300th GUIDES BUSY AS SIGHTSEERS POUR IN
PILOTS STUMPED BY REQUEST TO SEE GLASS FLOWER GARDEN
"How deep is the Charles River? What's a good movie to see? When does the next train for Portland leave? When is the tide high this afternoon? How long does it take to drive to Providence? Where are the glass flowers? . . .
These are but a few of the thousands of questions hurled at the 17 red-coated Tercentenary Guides by over 61,000 visitors to Harvard during the summer months.
It is estimated that well over 100,000 persons visited the University, many of them preferring to wander about at leisure on various pilgrimages of self-discovery.
In order to cope with such questions as those mentioned above and also those of a more rational nature, the guides "went to school" for several weeks early in the summer to learn as much as possible about Harvard, past and present. Most of them knew very little. However, with the aid of Samuel Eliot Morison's books on the history of Harvard and the new Harvard Handbook they filled in the gaps.
An Intellectual Body
Ranging in age from 19 to 28, the guides form a seemingly intellectual body. Most of them carried on graduate work during the summer. Two will receive Ph.D's in Fine Arts this year; another joins the faculty this fall. One has been appointed instructor in econofies, and another will travel to Cuba after the celebration to take up a teaching position.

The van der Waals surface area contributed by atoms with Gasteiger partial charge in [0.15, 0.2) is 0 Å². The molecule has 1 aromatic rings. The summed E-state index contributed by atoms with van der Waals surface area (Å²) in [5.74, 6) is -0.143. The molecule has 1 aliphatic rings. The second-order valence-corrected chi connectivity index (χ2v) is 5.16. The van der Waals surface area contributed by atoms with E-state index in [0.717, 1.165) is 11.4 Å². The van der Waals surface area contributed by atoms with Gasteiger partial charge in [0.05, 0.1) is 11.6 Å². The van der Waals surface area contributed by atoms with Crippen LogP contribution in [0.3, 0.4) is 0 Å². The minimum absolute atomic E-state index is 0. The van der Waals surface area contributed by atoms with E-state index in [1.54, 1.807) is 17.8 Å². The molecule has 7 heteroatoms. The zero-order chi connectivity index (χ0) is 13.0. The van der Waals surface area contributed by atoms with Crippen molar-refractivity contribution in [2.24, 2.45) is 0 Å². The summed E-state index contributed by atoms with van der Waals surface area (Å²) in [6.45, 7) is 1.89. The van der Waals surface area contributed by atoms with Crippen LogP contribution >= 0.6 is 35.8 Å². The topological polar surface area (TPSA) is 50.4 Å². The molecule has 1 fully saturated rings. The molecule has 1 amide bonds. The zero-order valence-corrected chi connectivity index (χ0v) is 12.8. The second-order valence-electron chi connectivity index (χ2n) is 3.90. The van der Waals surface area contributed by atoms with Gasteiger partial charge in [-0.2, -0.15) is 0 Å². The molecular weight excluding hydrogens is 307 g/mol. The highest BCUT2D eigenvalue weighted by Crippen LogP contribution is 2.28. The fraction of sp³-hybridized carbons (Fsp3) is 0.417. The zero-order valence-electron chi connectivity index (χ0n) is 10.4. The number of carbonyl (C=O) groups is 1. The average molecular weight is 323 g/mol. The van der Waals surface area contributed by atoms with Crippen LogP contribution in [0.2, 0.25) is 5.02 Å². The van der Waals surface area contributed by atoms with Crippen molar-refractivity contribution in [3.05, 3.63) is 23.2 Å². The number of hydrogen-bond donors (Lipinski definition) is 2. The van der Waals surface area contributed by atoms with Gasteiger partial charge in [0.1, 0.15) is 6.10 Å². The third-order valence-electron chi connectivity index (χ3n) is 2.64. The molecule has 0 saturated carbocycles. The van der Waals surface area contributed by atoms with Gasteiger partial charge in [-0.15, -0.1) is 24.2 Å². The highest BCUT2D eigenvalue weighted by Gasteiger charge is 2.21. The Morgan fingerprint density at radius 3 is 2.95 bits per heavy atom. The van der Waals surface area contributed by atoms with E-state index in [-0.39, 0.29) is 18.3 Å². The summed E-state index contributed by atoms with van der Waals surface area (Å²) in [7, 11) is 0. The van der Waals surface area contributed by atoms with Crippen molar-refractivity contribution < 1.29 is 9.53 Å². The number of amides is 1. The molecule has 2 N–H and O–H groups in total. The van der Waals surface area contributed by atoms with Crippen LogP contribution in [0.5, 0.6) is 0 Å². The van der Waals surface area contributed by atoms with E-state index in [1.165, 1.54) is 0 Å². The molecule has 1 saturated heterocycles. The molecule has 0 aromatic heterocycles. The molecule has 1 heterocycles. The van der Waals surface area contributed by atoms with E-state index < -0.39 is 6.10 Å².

Apparently the red coats enjoyed their work. Being only human, they were often amused by the irrelevant questions asked by the visiting firemen. For a time consternation was thrown into the ranks by the frequent request to see "The Poet's House." It turned out that the inquirers were scarching for the Brattle Street home of Henry Wadsworth Longfellow, once familiarly addressed by Mark Twain as "Evangeline."